In 1965, Chancellor Robert B. House was appointed to take on Battle’s challenge, writing an essay called “Great and Important Changes.” After comparing the 1915 and 1965 catalogs, House returned the 1915 catalog to Wilson Library and added the 1965 catalog for use in 2015.This year, the University is taking on the challenge with two lecture events. On April 8th, John Kasson, UNC professor of history and American studies, and Dana McMahan, UNC professor of journalism and mass communication, will address the topic “Mail Order Catalogs and Consumers.” In September, Peter Coclanis, UNC professor of history, and Dr. Lee Craig, professor in the Poole College of Management at NC State University, will speak on “Mail Order Catalogs and the American Economy.” Both events will be moderated by Fitz Brundage, chair and professor of history.
At both events, there will be a display of items related to the challenge, including Battle’s original instructions, the 1915 and 1965 catalogs, and Robert B. House’s 1965 essay. Light refreshments will be served.
Please join us at 5:30 this Wednesday in the Pleasants Room of Wilson Library for this exciting event!
In 1929, Henry Owl, a member of the Eastern Band of Cherokee Indians, became the first American Indian to graduate from the University of North Carolina.
Owl received a master’s degree in history with a thesis called “The Eastern Band of Cherokee Indians Before and After the Removal.” A year later, officials in Western North Carolina denied voting rights to Cherokees on the supposed basis of illiteracy. Owl pointed to his thesis as evidence to the contrary.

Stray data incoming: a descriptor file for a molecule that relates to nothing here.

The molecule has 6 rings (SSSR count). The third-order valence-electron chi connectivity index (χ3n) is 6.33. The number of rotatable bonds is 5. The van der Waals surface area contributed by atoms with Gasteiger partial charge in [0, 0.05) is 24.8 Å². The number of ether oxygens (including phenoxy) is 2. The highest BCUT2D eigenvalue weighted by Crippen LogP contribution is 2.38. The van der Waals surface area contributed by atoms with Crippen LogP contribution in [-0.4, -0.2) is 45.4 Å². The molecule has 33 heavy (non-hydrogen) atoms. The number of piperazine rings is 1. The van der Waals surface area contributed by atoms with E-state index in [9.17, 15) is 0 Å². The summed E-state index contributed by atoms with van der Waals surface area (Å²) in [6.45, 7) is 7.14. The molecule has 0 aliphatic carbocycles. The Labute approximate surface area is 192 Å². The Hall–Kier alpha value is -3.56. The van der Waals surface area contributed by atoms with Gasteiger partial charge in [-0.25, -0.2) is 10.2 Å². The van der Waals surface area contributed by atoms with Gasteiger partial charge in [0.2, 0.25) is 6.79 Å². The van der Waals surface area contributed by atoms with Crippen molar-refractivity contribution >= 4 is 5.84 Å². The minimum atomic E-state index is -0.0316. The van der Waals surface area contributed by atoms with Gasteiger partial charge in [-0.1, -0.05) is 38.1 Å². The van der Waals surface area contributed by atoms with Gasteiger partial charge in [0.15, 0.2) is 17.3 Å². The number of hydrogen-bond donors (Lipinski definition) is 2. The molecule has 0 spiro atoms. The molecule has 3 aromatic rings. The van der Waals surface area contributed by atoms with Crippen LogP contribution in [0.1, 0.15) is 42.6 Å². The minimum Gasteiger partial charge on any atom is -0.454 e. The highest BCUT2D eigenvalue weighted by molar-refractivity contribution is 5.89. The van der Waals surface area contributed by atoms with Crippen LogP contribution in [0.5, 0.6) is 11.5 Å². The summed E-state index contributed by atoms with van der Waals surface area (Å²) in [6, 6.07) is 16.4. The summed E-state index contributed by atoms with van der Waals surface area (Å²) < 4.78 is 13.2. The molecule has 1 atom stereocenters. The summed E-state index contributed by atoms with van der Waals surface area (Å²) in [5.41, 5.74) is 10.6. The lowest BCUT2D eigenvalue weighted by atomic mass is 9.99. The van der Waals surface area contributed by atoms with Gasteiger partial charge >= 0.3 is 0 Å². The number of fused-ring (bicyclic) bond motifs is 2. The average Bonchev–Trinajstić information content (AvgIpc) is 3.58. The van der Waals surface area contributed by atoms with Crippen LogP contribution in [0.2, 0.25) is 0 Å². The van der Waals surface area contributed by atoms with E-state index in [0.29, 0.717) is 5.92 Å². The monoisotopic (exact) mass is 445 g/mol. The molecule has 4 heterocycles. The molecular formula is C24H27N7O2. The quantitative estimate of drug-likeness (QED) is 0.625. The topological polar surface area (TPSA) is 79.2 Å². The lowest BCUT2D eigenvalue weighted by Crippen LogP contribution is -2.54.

When officials pivoted and barred Cherokees from voting because they were not U.S. citizens, Owl testified before Congress. The federal government passed a law guaranteeing Cherokee suffrage — although Cherokees didn’t vote in North Carolina until after World War II.
Because of his achievements, Henry Owl’s name has been immortalized in the Virtual Museum of UNC History, the Sports Hall of Fame at Lenoir-Rhyne University (his undergraduate institution), and an endowed scholarship for UNC students.
It has not been immortalized in Wikipedia… at least, not yet.
On April 1, we hope to change that.
Next week, the North Carolina Collection will host its third Wikipedia edit-a-thon, with the theme American Indians in North Carolina. At the event, participants will create, update, and improve articles about people, places, events, and organizations associated with American Indian history in North Carolina.
Everyone is welcome, even if you’ve never edited Wikipedia before. Staff will be on hand to help with Wikipedia edits and find books and articles on topics that interest you. A list of suggested topics, and additional details, can be found on the event meet-up page.
Please bring a laptop if possible.
April 1, 5:00 to 8:45 p.m.
Wilson Library, UNC-Chapel Hill
On March 18th, 2012 Bill Richards, a colleague who worked in the library’s Digital Production Center passed away unexpectedly while watching the Tar Heel’s basketball team defeat Creighton University in the “Sweet Sixteen” round of the NCAA Men’s Basketball Tournament. In 1982, Bill was the Chief Photographer for the Chapel Hill Newspaper. In 1988, he began working as a photographer and graphic designer in the UNC Office of Sports information. In 1998 he started working in Library Photographic Service, but continued shooting for Sports Information into the 2000s. I am dedicating this blog post, as I have each year since his departure, to Bill who, like Hugh Morton, was an avid UNC basketball fan.